Date of Award

Spring 1-1-2017

Document Type

Dissertation

Degree Name

Doctor of Philosophy (PhD)

First Advisor

David C. Webb

Second Advisor

Ben Shapiro

Third Advisor

Edd V. Taylor

Fourth Advisor

Daniel Liston

Fifth Advisor

Joseph Polman

Abstract

This study investigates instructional moves by teachers in mathematics classrooms in which technology-based activities (i.e., student-oriented simulations) and features of those simulations influence classroom practices. Four teachers were studied over the course of a year as an exploratory study to build interpretive cases that described instructional practices in technology-based lessons. Teachers developed lessons using PhET simulations designed to support algebraic reasoning. Data sources included teachers’ process of selecting and designing lessons, observations of teachers’ non-technology and technology-based mathematical activities, and teacher interviews and reflections.

This work was based on a conceptual framework blending the ideas of Mathematical Tasks (Stein, Smith, Henningsen, & Silver, 1998), Mathematical Pedagogical Content Knowledge (Ball, Thames, & Phelps, 2008), and Technological Pedagogical Content Knowledge (Mishra & Koehler, 2006), in which teachers’ instructional practices are determined by teachers’ mathematical pedagogical content knowledge, task selection and design, and use of technology.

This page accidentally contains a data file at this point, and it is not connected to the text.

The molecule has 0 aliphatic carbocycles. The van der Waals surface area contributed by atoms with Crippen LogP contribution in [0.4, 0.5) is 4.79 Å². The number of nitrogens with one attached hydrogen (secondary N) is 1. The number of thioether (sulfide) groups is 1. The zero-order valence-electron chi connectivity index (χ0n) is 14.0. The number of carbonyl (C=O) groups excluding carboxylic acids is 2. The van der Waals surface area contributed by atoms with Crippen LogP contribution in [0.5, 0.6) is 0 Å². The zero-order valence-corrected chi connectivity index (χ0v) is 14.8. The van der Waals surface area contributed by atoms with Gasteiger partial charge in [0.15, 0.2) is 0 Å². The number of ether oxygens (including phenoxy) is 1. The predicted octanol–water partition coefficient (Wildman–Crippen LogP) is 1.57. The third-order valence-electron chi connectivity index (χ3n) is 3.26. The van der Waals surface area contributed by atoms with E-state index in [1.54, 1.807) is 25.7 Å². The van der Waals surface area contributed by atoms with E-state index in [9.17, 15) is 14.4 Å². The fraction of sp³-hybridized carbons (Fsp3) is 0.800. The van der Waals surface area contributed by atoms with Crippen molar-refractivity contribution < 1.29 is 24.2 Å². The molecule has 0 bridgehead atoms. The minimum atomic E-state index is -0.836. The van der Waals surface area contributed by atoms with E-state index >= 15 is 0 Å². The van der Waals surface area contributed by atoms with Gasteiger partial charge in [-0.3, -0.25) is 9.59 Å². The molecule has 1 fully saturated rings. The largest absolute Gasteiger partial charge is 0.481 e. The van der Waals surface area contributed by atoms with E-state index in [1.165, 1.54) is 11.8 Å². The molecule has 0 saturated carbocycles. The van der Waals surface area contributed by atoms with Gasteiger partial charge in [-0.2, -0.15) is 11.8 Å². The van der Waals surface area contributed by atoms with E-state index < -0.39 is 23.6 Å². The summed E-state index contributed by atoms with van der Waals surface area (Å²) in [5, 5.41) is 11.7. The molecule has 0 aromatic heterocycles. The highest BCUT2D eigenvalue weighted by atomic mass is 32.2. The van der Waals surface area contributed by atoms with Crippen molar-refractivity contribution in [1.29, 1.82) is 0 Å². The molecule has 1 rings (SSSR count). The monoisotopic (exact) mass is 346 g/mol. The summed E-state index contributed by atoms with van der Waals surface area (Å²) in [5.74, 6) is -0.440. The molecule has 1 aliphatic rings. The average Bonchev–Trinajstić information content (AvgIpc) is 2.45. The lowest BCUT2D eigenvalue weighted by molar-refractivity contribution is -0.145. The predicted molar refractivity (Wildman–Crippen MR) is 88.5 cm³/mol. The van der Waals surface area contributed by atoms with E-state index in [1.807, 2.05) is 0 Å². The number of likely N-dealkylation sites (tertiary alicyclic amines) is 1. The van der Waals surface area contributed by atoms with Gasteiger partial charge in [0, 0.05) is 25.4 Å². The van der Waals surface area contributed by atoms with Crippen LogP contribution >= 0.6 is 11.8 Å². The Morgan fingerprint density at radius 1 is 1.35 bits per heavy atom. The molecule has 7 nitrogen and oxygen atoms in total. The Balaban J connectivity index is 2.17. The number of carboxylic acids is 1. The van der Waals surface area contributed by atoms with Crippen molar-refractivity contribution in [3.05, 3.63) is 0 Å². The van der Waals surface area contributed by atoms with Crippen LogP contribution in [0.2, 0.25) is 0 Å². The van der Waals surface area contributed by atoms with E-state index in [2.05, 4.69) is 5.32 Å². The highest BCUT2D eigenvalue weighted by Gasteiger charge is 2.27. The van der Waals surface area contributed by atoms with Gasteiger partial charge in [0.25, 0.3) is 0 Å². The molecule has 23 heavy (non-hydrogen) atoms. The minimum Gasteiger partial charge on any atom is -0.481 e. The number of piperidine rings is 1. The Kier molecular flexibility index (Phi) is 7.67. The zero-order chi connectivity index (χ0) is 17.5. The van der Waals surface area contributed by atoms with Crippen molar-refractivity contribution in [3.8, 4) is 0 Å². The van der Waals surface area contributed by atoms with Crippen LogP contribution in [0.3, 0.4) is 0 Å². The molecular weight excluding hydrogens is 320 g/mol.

Results indicated that teachers see simulations as having significant benefits in the classroom. Teachers leveraged these opportunities by increasing class discussions, engaging in higher levels of thinking and reasoning, and focusing on mathematical representations. When teachers used simulations, the teachers spent less time in direct instruction, focused more on the mathematics, and focused more on investigations rather than drill-oriented tasks.

Technology in the classroom, however, was problematic for some teachers. The very nature of students working independently with their own devices meant that student-student interactions decreased in some lessons. Furthermore, teachers’ discomfort in managing technology seems to limit ongoing use.

Specific features of the simulations that prompted instructional moves included the ability to support conceptual understanding and build student engagement. Simulations also provided a ‘low floor, high ceiling,’ supporting differentiation, and a dynamic responsiveness, facilitating connections between representations. On the other hand, teachers raised concerns that some features of the simulation could do the math for the students. Furthermore, the perception of simulations as being a game may impact how and when simulations are used.

The emergent use of technology in math classrooms is under-supported. For simulations to be used in a more extensive fashion in mathematics classes, professional development and curricular materials are needed to support implementation.

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